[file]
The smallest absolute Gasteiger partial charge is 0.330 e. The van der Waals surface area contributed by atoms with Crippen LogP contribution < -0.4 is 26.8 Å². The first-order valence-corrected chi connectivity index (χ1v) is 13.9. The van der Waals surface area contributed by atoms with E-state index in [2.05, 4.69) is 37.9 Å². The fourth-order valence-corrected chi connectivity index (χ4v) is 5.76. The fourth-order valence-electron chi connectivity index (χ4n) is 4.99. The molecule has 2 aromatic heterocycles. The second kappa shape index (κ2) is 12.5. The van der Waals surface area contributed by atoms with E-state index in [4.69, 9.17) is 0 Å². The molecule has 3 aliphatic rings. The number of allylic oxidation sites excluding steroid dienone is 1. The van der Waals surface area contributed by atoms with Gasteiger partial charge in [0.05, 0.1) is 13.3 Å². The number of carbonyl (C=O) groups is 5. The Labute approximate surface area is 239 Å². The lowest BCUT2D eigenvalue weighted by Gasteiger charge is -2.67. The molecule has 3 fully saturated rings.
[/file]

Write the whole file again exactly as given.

The smallest absolute Gasteiger partial charge is 0.330 e. The van der Waals surface area contributed by atoms with Crippen LogP contribution < -0.4 is 26.8 Å². The first-order valence-corrected chi connectivity index (χ1v) is 13.9. The van der Waals surface area contributed by atoms with E-state index in [2.05, 4.69) is 37.9 Å². The fourth-order valence-corrected chi connectivity index (χ4v) is 5.76. The fourth-order valence-electron chi connectivity index (χ4n) is 4.99. The molecule has 2 aromatic heterocycles. The second kappa shape index (κ2) is 12.5. The van der Waals surface area contributed by atoms with E-state index in [4.69, 9.17) is 0 Å². The molecule has 3 aliphatic rings. The number of allylic oxidation sites excluding steroid dienone is 1. The van der Waals surface area contributed by atoms with Gasteiger partial charge in [0.05, 0.1) is 13.3 Å². The number of carbonyl (C=O) groups is 5. The Labute approximate surface area is 239 Å². The lowest BCUT2D eigenvalue weighted by Gasteiger charge is -2.67. The molecule has 3 fully saturated rings.